Title: Horns: A Novel
Author: Joe Hill
Publisher: William Morrow Paperbacks
Number of Pages: 370
Format: Print (Paperback)
Rating: 4.5 Out of 5 Stars Aligned
When it comes to revenge, the devil is in the details.
Ignatius Perrish’s girlfriend, Merrin Williams, is dead. One year to be exact and good ol’ Ig hasn’t taken it very well. Once a prime suspect in his beautiful Merrin’s rape/murder, he has lost friends and has become the town pariah. After a night of debauchery and hell raising to commemorate his hate for the god who took his love and a wish to find her killer, Ig wakes feeling like hell and with no understanding of the night before. But what ever happened he just can’t mentally justify the sudden growth of two pointy horns that seem to be sprouting from his skull.
Horned and aching from the previous nights ramble, Ig heads out into the dark world and begins to glimpse things of an even darker nature. Any who notice Ig can’t help but to spill their darkest secrets of sin, be it lust, gluttony, greed, sloth, envy, pride, wrath, or a combination of any cardinal vice imaginable. Even when encountering his family, they tell him how much they hate him and wish he would die for killing Merrin, even though he didn’t do it. With a single touch Ig can suddenly swim in everyone’s thoughts and memories and see their inner evils, good deeds, and triumphs. Equipped with what he starts to believe is the power of the devil, hence the horns, Ig finds new purpose in life as he walks the line between good and evil, and punishes those who cross over to the wrong side. After all, “…if God hates sin and Satan punishes the sinners, aren’t they working the same side of the street?”
Horns, is Joe Hill’s second novel and third (I believe) book publication, his first two being 20th Century Ghosts, and Heart-Shaped Box. I genuinely liked this book and I will just say it outright, that this is one I recommend to everyone. Joe Hill’s ability to penetrate his characters psyche and let us in is at times a frightening and beautiful experience. Some moments, I caught myself sneering away from the words on the page, feeling disgust (in a good way) toward some of the situations in the book. This onset of discomfort or general unease made me admire Hill’s style. It’s been a while since an author has made me feel such emotions that kept me turning the page and not putting the book down.
It may sound weird, but along with all the double entendre’s placed so delicately in the story (The Pit restaurant, deviled eggs, Terry’s show Hothouse, and the devil matches), I also felt that Horns had qualities of Dante’s, The Divine Comedy. Even though the laughs aren’t scarce in Horns, I feel it was a parallel allegory to Dante’s tales, in which a man’s soul takes a difficult journey towards God, where in Ig Perrish’s case, it’s an allegory to Ig’s journey toward the Devil and finding his loves soul. Like I said, an impression I felt while reading.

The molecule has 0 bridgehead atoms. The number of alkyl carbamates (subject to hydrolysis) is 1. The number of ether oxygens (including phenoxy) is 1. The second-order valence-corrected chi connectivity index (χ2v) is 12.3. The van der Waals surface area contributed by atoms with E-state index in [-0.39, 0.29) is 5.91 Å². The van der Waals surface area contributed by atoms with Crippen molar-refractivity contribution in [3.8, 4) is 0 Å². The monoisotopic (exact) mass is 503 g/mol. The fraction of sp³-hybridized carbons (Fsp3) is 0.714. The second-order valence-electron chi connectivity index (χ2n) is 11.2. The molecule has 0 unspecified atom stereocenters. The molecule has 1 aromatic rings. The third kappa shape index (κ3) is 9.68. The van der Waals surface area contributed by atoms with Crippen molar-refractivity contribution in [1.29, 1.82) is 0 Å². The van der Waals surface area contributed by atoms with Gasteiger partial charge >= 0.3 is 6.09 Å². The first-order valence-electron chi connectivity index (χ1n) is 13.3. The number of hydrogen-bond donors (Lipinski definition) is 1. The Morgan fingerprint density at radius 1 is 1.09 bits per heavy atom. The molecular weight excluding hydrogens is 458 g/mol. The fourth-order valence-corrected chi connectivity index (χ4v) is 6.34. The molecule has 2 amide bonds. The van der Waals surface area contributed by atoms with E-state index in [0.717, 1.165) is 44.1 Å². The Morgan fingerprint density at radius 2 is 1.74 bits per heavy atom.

Something I found interesting is a close resemblance to Joe Hill’s fathers work. By the way, in case you didn’t know it, Stephen King is Joe Hill’s dad. Besides an obvious interest in the darker side of fiction, I found the flashback sections to be a touch of King’s style. Where I don’t usually like it when King utilizes this tool, though he does it effectively, I feel it is a risky move to stray away from the current plot to past experiences that don’t always come full circle and can feel like dead information in the story by the end of the story. Hill however takes the chance of stepping back from Ig’s current problem with his horns and masterfully ties up all the loose ends before the book is over.
Over all, this is one of my new found favorites. I plan on moving on to his other works in the future, and am looking forward to the live action adaptation of the book staring Daniel Radcliff. Hope Hollywood doesn’t ruin this one like they have half of his father’s book to movie productions. Also, something to look forward to is Hill’s upcoming novel, NOS4A2,coming out in the end of April. Follow the links to pre-order your copy today!
If your interested in the works of Joe Hill and want to take a look at some of his other publications I suggest the following choices. It’s a start in the least, and a selection that I will hopefully get to rifle through soon. Enjoy!
If you have checked out Horns, let me know what you think by leaving a comment. And if you like all the tasty bits we gibber about here, become a follower or submit to receive email updates with every new post! Check us out on Twitter @UnspkbleGibberr and on Facebook at http://www.facebook.com/UnspeakableGibberer.
Stephen King has always openly stated that H.P. Lovecraft was/is one of his biggest influences on his writing, and through a few stories that is easy to point out. Recently I read a post that Mike over at the Lovecraft eZine had put up about one of King’s more recent Lovecraftian stories, N. Appearing in Just After Sunset: Stories in 2008, N., is a story that pays homage to both Lovecraft and Arthur Machen.
In Mikes post about N., he shares a string of 25 videos that tell the story of N. in comic book form. Thanks to some of the artists at Marvel.com, we have been blessed with visual take on the horror of patient N. I have the trailer posted here, but for an entire list of all 25 episodes check out the Lovecraft eZine’s post here.